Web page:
Reactive Principles: Why we contributed

October 1st 2020 by Dr. Roland Kuhn

The Reactive Foundation has published the Reactive Principles, a companion to the Reactive Manifesto that was published in 2013 and has received nearly 30'000 signatures to date. In both cases I contributed a significant part of the text, which was as inspiring as it was pleasant — working with Jonas Bonér and the Reactive crew is a great way to refine ideas and get to their core. After the text for the Principles was written, edited, and re-edited, every author got to answer the following questions — I liked them so much that I’m sharing this interview with you, enjoy!

How did you get introduced to Reactive Programming and Reactive Systems?

RK: After I had built some computing clusters for physics experiments and then hacked on Akka for some years I became more and more aware of the need for a better story than “distributed systems are hard”. When Jonas then sparked the Reactive movement I immediately started contributing because Reactive ties the hard parts back to the reasons why we are researching and using distributed systems in the first place.

What makes the Reactive principles and patterns so important for building distributed systems?

RK: While it is possible to sell good tools for building dependable distributed systems, it is not possible to outsource the understanding of the nature of distributed systems to some tool maker. If you want to reap the benefits like fault tolerance and scalability, or better yet, resilience and elasticity, then you will have to understand some of the basic tradeoffs that make these features possible. The Reactive principles represent these tradeoffs; and the patterns that arise from the application of the principles serve not only to illustrate the workings of Reactive systems but also get you started in the right direction with some best practices.

What practical challenges do the Reactive principles and patterns solve in everyday enterprise environments?

RK: The Reactive principles give clear guidance on the important points you need to consider when the goal is to build an IT system that needs to be better than a single computer can be. These breadcrumbs help everyone navigate the labyrinth of architecture and tool choices, from designing the provided services down to setting the algorithms and protocols in code. One often neglected challenge is the effective communication of the reasons behind the decisions taken in such a project, and here the principles and patterns may aid by offering a common vocabulary for a clearly defined set of ideas.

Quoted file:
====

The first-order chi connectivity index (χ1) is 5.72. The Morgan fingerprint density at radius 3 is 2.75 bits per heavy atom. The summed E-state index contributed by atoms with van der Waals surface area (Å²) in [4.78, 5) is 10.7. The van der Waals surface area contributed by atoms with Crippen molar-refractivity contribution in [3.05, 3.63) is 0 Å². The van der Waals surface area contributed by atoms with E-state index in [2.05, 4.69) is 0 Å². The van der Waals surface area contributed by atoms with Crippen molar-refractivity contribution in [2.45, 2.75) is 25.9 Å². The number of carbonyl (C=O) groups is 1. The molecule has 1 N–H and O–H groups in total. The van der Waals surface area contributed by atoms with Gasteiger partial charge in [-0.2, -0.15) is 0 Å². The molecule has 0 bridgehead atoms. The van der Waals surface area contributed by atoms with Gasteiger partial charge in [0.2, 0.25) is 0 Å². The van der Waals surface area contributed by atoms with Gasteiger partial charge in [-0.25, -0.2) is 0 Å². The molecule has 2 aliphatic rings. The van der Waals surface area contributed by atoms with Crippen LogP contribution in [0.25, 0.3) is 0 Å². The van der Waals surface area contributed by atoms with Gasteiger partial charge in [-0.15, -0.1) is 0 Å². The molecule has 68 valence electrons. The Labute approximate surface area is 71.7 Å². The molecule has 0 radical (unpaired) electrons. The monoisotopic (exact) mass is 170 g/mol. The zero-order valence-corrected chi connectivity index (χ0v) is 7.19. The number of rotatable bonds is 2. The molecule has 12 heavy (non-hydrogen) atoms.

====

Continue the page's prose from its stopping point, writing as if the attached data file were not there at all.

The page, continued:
In your opinion, what makes the Reactive principles and patterns such a good fit for cloud native applications?

RK: The Reactive principles were distilled from decades of experience in building and operating distributed systems, over the last decade predominantly in the cloud. You could say that the fit is natural because these principles have grown up in and have been educated by the cloud environment. Over the past few years, we have seen these same principles fit perfectly to the seemingly different domain of edge native applications and mobile devices: while autoscaling in the cloud sense is not relevant here, all the tradeoffs for achieving reliable distributed systems apply in the same way. This is why edge native applications naturally give rise to the Reactive principles as well.

How do you recommend software architects and developers get started using these principles and patterns?

RK: Practical experience beats everything else: my recommendation is to pick a project that requires a dependable distributed system for its implementation, pick up a tool like Akka or ActyxOS, and get started. Having read the Reactive principles will add more depth to the tool’s documentation as you work through it, you will find yourself referring back to them from time to time. The description of the Reactive principles is abstract — as it needs to be — so you will form the necessary intuition by applying the principles, guided by one of the existing implementations and using it as a foundation. Later, you will be able to add your own pieces of Reactive tooling. And if you wish you may round off the experience by reading Reactive Design Patterns.

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